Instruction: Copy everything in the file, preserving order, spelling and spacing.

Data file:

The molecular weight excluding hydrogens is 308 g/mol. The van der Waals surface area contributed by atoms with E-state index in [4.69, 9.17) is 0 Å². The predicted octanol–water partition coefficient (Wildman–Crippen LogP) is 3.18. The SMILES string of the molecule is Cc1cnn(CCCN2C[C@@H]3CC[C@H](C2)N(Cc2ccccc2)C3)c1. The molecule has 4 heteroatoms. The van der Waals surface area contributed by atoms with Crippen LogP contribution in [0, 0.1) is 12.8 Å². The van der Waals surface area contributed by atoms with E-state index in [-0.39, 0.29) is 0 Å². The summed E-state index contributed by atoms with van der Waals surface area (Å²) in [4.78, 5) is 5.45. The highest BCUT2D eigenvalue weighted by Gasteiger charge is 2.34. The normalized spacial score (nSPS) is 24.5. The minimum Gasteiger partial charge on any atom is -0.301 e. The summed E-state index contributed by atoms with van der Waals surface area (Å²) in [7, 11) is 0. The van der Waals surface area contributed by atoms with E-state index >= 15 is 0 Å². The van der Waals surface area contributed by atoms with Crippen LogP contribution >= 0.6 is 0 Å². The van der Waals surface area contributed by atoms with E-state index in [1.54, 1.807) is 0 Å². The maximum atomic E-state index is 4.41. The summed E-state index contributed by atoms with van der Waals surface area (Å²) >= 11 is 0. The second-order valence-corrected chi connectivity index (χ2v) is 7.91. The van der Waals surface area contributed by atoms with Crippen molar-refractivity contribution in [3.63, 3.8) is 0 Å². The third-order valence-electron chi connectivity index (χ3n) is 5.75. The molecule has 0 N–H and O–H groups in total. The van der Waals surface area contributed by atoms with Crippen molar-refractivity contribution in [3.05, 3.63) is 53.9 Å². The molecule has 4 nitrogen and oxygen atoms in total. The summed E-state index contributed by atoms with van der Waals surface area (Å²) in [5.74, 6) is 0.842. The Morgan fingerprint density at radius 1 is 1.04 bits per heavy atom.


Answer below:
The molecular weight excluding hydrogens is 308 g/mol. The van der Waals surface area contributed by atoms with E-state index in [4.69, 9.17) is 0 Å². The predicted octanol–water partition coefficient (Wildman–Crippen LogP) is 3.18. The SMILES string of the molecule is Cc1cnn(CCCN2C[C@@H]3CC[C@H](C2)N(Cc2ccccc2)C3)c1. The molecule has 4 heteroatoms. The van der Waals surface area contributed by atoms with Crippen LogP contribution in [0, 0.1) is 12.8 Å². The van der Waals surface area contributed by atoms with E-state index in [-0.39, 0.29) is 0 Å². The summed E-state index contributed by atoms with van der Waals surface area (Å²) in [4.78, 5) is 5.45. The highest BCUT2D eigenvalue weighted by Gasteiger charge is 2.34. The normalized spacial score (nSPS) is 24.5. The minimum Gasteiger partial charge on any atom is -0.301 e. The summed E-state index contributed by atoms with van der Waals surface area (Å²) in [7, 11) is 0. The van der Waals surface area contributed by atoms with E-state index >= 15 is 0 Å². The van der Waals surface area contributed by atoms with Crippen LogP contribution >= 0.6 is 0 Å². The van der Waals surface area contributed by atoms with E-state index in [1.54, 1.807) is 0 Å². The maximum atomic E-state index is 4.41. The summed E-state index contributed by atoms with van der Waals surface area (Å²) >= 11 is 0. The second-order valence-corrected chi connectivity index (χ2v) is 7.91. The van der Waals surface area contributed by atoms with Crippen molar-refractivity contribution in [3.63, 3.8) is 0 Å². The third-order valence-electron chi connectivity index (χ3n) is 5.75. The molecule has 0 N–H and O–H groups in total. The van der Waals surface area contributed by atoms with Crippen molar-refractivity contribution in [3.05, 3.63) is 53.9 Å². The molecule has 4 nitrogen and oxygen atoms in total. The summed E-state index contributed by atoms with van der Waals surface area (Å²) in [5.74, 6) is 0.842. The Morgan fingerprint density at radius 1 is 1.04 bits per heavy atom.